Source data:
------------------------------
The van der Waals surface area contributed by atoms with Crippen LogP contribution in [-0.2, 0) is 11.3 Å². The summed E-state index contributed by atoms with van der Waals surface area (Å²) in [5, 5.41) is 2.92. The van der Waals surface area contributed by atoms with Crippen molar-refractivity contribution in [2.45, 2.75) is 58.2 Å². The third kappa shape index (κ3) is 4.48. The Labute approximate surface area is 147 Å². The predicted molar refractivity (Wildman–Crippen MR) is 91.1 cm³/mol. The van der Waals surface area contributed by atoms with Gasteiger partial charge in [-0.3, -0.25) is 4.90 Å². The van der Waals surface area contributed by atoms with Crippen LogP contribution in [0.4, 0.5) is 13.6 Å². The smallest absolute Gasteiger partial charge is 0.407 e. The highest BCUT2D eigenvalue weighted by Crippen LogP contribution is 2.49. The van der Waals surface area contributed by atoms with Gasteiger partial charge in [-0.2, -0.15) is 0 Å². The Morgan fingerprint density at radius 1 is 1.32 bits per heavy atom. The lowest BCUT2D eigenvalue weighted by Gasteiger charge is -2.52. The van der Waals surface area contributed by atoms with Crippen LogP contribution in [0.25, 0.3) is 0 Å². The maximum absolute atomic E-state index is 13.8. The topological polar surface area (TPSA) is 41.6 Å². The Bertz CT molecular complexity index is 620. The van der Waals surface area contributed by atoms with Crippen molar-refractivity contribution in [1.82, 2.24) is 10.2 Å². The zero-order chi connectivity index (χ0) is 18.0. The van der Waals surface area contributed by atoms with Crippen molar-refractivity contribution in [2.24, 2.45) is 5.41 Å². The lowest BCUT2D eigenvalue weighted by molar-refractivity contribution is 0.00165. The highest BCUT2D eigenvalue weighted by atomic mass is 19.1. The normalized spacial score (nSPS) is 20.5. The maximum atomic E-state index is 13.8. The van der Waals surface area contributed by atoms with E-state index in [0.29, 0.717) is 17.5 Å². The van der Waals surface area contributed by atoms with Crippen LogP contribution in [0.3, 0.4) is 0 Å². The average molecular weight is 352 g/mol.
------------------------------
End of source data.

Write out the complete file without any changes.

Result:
The van der Waals surface area contributed by atoms with Crippen LogP contribution in [-0.2, 0) is 11.3 Å². The summed E-state index contributed by atoms with van der Waals surface area (Å²) in [5, 5.41) is 2.92. The van der Waals surface area contributed by atoms with Crippen molar-refractivity contribution in [2.45, 2.75) is 58.2 Å². The third kappa shape index (κ3) is 4.48. The Labute approximate surface area is 147 Å². The predicted molar refractivity (Wildman–Crippen MR) is 91.1 cm³/mol. The van der Waals surface area contributed by atoms with Gasteiger partial charge in [-0.3, -0.25) is 4.90 Å². The van der Waals surface area contributed by atoms with Crippen LogP contribution in [0.4, 0.5) is 13.6 Å². The smallest absolute Gasteiger partial charge is 0.407 e. The highest BCUT2D eigenvalue weighted by Crippen LogP contribution is 2.49. The van der Waals surface area contributed by atoms with Gasteiger partial charge in [-0.2, -0.15) is 0 Å². The Morgan fingerprint density at radius 1 is 1.32 bits per heavy atom. The lowest BCUT2D eigenvalue weighted by Gasteiger charge is -2.52. The van der Waals surface area contributed by atoms with Crippen LogP contribution in [0.25, 0.3) is 0 Å². The maximum absolute atomic E-state index is 13.8. The topological polar surface area (TPSA) is 41.6 Å². The Bertz CT molecular complexity index is 620. The van der Waals surface area contributed by atoms with Crippen molar-refractivity contribution in [1.82, 2.24) is 10.2 Å². The zero-order chi connectivity index (χ0) is 18.0. The van der Waals surface area contributed by atoms with Crippen molar-refractivity contribution in [2.24, 2.45) is 5.41 Å². The lowest BCUT2D eigenvalue weighted by molar-refractivity contribution is 0.00165. The highest BCUT2D eigenvalue weighted by atomic mass is 19.1. The normalized spacial score (nSPS) is 20.5. The maximum atomic E-state index is 13.8. The van der Waals surface area contributed by atoms with E-state index in [0.29, 0.717) is 17.5 Å². The van der Waals surface area contributed by atoms with Crippen LogP contribution in [0.3, 0.4) is 0 Å². The average molecular weight is 352 g/mol.